Prejudice is arguably the most prominent theme of the novel. It is directed towards groups and individuals in the Maycomb community. Prejudice is linked with ideas of fear superstition and injustice.
Racial prejudice consumed the mob (pg 166), which wished to prevent Tom even gaining a court hearing, the most basic form of justice. This is probably the fiercest form of prejudice in the novel.
The abolition of slavery after the civil war gave blacks the same legal position as many whites in America. This initially made Blacks’ lives harder because now the Whites saw them as competitors for jobs during the 30s depression. Fear and paranoid led to the Whites believing that the Blacks desired all the whites had, including their women.
Aunt Alexandra’s attitude to Calpurnia
The Missionary tea ladies’ comments about the Blacks
Segregation of White and Black in Maycomb
Dolphus Raymond – White man living with Black woman
Class ; Family Group is recognised by Jem on page 249 “There are four kinds of folks in the world” –
Finches ; neighbours: White middle-class
Cunninghams: Badly hit farming community
Ewells: Lowest class of whites White Trash’
Blacks: Seen as bottom of social strata
Due to the abolition of slavery there was no longer a clear-cut line between the Ewells and the Blacks; skin colour did not make them any better.
When Tom said in the trial that he felt sorry for Mayella (a crime worse than rape in the jury’s eyes) – the lowest class showing superiority for a class above themselves. The white community was frightened for their own position in society; the only reason Tom was found guilty was to maintain the traditional hierarchies.
Alexandra is obsessed with heredity and educating Scout and Jem of their superior family background – she will not allow Scout to bring home a Cunningham to play, nor will she allow her to visit Calpurnia at her home. Everyone in Maycomb has a particular “streak” (pg 143), mean streak, drinking streak etc. There is a lot of pigeon holing families (pg 145).
Gender – At the time the novel is set, women were still regarded as unequal to men. Scout learns this from:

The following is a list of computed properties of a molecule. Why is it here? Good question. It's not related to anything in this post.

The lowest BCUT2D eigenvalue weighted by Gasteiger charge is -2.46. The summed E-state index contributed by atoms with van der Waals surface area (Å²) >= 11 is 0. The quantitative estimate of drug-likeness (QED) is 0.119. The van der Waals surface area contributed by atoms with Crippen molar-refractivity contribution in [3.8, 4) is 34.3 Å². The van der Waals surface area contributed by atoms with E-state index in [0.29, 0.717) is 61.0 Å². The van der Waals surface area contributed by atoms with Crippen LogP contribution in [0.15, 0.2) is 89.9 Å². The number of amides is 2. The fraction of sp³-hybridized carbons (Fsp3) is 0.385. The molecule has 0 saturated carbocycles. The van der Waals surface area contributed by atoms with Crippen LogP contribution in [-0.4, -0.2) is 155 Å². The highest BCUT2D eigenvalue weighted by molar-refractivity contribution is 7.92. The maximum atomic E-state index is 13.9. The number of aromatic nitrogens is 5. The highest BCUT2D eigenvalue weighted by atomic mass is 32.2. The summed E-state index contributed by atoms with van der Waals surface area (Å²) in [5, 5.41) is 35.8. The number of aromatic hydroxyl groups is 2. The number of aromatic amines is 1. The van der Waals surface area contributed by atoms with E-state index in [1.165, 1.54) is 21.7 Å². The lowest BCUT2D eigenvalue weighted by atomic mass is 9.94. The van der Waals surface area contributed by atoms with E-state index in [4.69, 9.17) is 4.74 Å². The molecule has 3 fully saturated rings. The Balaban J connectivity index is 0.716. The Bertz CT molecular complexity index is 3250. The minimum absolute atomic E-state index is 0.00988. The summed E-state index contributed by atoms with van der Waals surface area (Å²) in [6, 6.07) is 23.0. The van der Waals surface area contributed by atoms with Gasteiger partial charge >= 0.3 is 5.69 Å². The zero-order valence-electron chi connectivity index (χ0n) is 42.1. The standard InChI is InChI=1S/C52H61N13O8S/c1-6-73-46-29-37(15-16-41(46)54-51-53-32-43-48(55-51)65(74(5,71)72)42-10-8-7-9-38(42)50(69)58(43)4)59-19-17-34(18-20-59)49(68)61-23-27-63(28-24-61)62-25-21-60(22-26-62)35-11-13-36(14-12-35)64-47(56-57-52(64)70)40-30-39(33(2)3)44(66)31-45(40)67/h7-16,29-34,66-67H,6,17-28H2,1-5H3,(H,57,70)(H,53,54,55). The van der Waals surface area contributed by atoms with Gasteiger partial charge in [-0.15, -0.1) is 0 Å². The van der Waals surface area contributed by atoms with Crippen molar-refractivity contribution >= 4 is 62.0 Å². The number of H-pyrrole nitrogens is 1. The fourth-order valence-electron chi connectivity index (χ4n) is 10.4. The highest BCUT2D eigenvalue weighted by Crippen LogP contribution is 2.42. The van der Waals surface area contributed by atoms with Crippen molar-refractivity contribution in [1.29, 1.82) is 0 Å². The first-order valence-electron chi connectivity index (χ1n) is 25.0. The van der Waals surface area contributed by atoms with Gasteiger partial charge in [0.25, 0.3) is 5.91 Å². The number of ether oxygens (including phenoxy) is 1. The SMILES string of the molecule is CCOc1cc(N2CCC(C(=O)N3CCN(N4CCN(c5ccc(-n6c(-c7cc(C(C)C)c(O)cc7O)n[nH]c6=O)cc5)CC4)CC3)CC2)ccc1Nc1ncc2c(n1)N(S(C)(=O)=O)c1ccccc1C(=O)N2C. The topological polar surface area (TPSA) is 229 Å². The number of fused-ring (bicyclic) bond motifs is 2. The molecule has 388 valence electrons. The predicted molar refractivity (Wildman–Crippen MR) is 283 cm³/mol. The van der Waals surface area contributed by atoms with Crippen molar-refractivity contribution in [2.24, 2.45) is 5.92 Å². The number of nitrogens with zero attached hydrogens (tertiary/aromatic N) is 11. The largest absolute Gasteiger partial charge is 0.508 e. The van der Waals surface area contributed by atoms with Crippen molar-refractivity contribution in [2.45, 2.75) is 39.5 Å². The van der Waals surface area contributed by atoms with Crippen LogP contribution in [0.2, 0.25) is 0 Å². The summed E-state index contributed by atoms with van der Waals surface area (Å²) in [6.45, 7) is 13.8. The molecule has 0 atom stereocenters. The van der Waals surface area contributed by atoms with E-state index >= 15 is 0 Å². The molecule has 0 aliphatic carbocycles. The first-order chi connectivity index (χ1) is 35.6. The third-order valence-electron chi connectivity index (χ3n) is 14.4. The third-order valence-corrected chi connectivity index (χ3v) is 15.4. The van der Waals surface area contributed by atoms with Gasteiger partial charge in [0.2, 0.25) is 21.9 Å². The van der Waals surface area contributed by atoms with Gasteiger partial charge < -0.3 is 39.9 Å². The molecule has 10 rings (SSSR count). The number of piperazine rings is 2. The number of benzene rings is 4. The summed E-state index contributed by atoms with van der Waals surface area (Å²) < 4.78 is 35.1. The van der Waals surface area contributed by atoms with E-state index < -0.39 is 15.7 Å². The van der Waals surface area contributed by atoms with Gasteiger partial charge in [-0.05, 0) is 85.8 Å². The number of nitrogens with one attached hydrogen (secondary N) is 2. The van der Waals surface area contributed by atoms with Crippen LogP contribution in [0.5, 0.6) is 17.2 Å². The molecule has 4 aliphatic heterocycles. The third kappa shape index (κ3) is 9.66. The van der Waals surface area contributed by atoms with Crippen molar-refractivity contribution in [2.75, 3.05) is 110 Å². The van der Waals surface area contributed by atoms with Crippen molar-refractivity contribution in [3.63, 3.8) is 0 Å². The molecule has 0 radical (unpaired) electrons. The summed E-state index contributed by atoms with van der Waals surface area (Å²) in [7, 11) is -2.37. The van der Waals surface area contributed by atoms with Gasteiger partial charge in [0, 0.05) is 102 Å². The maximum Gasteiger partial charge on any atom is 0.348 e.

Miss Maudie in terms of religion (pg 50)
Atticus in terms of the law – no women on juries
Alexandra in expected terms of dress and behaviour
However, there was an idealised view of women held at the time – the Southern Gentleman was excepted to be chivalrous to Southern Belles and that these women were to be protected and almost worshiped. Mayella played on this idea at the trial to blackmail the jury into defending her.
Tom Robinson’s hearing was thus not only racial, but also class and gender prejudice entered into it.
Prejudice directed towards individuals in the novel who do not fit into the expected behavioural patterns of society and about whom little is known. This is fed by:
Fear – Children are frightened of Boo Radley; an outsider to society whom they have never seen
Rumour – Children have heard rumours from Miss Stephanie and other children about Boo
Superstition – Views such as ghosts and stories they have been told whilst growing up feed their fears of Boo
When the children mature and realise that Boo is a real person, capable of suffering like everyone else, the prejudice dies. Other people who are targeted are:
– Miss Maudie by the foot-washers for her love of nature
– Atticus by the community for defending a Black man
– Tom Robinson himself
Harper Lee indicates that the breaking down of prejudice has to be targeted towards individuals initially, like the Cunningham man at the trial. As Miss Maudie says “a baby step” must be taken instead of trying to solve all prejudice at once.
Solutions to prejudice